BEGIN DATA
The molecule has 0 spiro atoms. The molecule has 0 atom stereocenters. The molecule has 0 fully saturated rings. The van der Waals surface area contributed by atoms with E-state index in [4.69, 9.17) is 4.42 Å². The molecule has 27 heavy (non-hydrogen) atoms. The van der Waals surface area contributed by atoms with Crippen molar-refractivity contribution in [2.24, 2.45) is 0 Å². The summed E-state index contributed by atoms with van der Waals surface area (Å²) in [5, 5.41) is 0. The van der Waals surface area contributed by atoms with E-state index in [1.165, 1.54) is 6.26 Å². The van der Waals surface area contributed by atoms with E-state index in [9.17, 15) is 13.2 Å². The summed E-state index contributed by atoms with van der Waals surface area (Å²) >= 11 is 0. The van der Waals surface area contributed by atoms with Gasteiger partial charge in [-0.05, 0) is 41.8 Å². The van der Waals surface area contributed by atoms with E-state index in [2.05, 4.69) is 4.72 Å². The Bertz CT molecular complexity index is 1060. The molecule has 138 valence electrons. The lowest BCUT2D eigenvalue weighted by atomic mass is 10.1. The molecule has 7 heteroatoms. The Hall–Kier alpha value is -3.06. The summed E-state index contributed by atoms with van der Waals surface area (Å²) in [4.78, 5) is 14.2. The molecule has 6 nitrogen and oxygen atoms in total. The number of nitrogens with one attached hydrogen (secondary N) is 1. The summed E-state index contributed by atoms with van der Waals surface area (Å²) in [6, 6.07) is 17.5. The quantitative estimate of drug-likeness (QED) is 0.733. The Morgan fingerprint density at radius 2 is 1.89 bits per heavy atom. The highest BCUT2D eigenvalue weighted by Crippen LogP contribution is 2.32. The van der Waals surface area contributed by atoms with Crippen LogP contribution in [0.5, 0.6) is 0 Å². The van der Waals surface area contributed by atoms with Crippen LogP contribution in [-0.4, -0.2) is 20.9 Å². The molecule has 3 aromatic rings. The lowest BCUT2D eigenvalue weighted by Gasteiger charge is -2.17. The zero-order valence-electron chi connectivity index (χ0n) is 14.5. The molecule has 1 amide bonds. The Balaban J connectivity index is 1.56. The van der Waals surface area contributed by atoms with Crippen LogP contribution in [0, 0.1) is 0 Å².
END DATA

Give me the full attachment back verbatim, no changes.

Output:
The molecule has 0 spiro atoms. The molecule has 0 atom stereocenters. The molecule has 0 fully saturated rings. The van der Waals surface area contributed by atoms with E-state index in [4.69, 9.17) is 4.42 Å². The molecule has 27 heavy (non-hydrogen) atoms. The van der Waals surface area contributed by atoms with Crippen molar-refractivity contribution in [2.24, 2.45) is 0 Å². The summed E-state index contributed by atoms with van der Waals surface area (Å²) in [5, 5.41) is 0. The van der Waals surface area contributed by atoms with E-state index in [1.165, 1.54) is 6.26 Å². The van der Waals surface area contributed by atoms with E-state index in [9.17, 15) is 13.2 Å². The summed E-state index contributed by atoms with van der Waals surface area (Å²) >= 11 is 0. The van der Waals surface area contributed by atoms with Gasteiger partial charge in [-0.05, 0) is 41.8 Å². The van der Waals surface area contributed by atoms with E-state index in [2.05, 4.69) is 4.72 Å². The Bertz CT molecular complexity index is 1060. The molecule has 138 valence electrons. The lowest BCUT2D eigenvalue weighted by atomic mass is 10.1. The molecule has 7 heteroatoms. The Hall–Kier alpha value is -3.06. The summed E-state index contributed by atoms with van der Waals surface area (Å²) in [4.78, 5) is 14.2. The molecule has 6 nitrogen and oxygen atoms in total. The number of nitrogens with one attached hydrogen (secondary N) is 1. The summed E-state index contributed by atoms with van der Waals surface area (Å²) in [6, 6.07) is 17.5. The quantitative estimate of drug-likeness (QED) is 0.733. The Morgan fingerprint density at radius 2 is 1.89 bits per heavy atom. The highest BCUT2D eigenvalue weighted by Crippen LogP contribution is 2.32. The van der Waals surface area contributed by atoms with Crippen LogP contribution in [0.5, 0.6) is 0 Å². The van der Waals surface area contributed by atoms with Crippen LogP contribution in [-0.4, -0.2) is 20.9 Å². The molecule has 3 aromatic rings. The lowest BCUT2D eigenvalue weighted by Gasteiger charge is -2.17. The zero-order valence-electron chi connectivity index (χ0n) is 14.5. The molecule has 1 amide bonds. The Balaban J connectivity index is 1.56. The van der Waals surface area contributed by atoms with Crippen LogP contribution in [0, 0.1) is 0 Å².